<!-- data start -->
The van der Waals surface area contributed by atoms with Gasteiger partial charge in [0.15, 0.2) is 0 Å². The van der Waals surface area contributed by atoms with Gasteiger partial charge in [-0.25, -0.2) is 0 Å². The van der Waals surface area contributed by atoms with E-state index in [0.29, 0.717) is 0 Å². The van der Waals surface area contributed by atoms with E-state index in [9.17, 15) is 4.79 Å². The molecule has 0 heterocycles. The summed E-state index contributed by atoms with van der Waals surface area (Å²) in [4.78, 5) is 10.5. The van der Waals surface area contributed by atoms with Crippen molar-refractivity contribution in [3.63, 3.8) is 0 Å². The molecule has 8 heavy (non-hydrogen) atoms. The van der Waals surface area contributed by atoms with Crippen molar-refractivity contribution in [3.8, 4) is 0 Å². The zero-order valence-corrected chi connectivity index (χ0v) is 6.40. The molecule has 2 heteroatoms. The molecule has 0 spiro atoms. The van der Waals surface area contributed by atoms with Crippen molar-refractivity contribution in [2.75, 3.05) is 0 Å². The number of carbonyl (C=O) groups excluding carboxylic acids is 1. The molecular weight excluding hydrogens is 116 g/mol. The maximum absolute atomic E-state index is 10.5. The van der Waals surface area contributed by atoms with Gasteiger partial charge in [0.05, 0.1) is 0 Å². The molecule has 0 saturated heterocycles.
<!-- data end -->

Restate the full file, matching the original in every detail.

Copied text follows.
The van der Waals surface area contributed by atoms with Gasteiger partial charge in [0.15, 0.2) is 0 Å². The van der Waals surface area contributed by atoms with Gasteiger partial charge in [-0.25, -0.2) is 0 Å². The van der Waals surface area contributed by atoms with E-state index in [0.29, 0.717) is 0 Å². The van der Waals surface area contributed by atoms with E-state index in [9.17, 15) is 4.79 Å². The molecule has 0 heterocycles. The summed E-state index contributed by atoms with van der Waals surface area (Å²) in [4.78, 5) is 10.5. The van der Waals surface area contributed by atoms with Crippen molar-refractivity contribution in [3.63, 3.8) is 0 Å². The molecule has 8 heavy (non-hydrogen) atoms. The van der Waals surface area contributed by atoms with Crippen molar-refractivity contribution in [3.8, 4) is 0 Å². The zero-order valence-corrected chi connectivity index (χ0v) is 6.40. The molecule has 2 heteroatoms. The molecule has 0 spiro atoms. The van der Waals surface area contributed by atoms with Crippen molar-refractivity contribution in [2.75, 3.05) is 0 Å². The number of carbonyl (C=O) groups excluding carboxylic acids is 1. The molecular weight excluding hydrogens is 116 g/mol. The maximum absolute atomic E-state index is 10.5. The van der Waals surface area contributed by atoms with Gasteiger partial charge in [0.05, 0.1) is 0 Å². The molecule has 0 saturated heterocycles.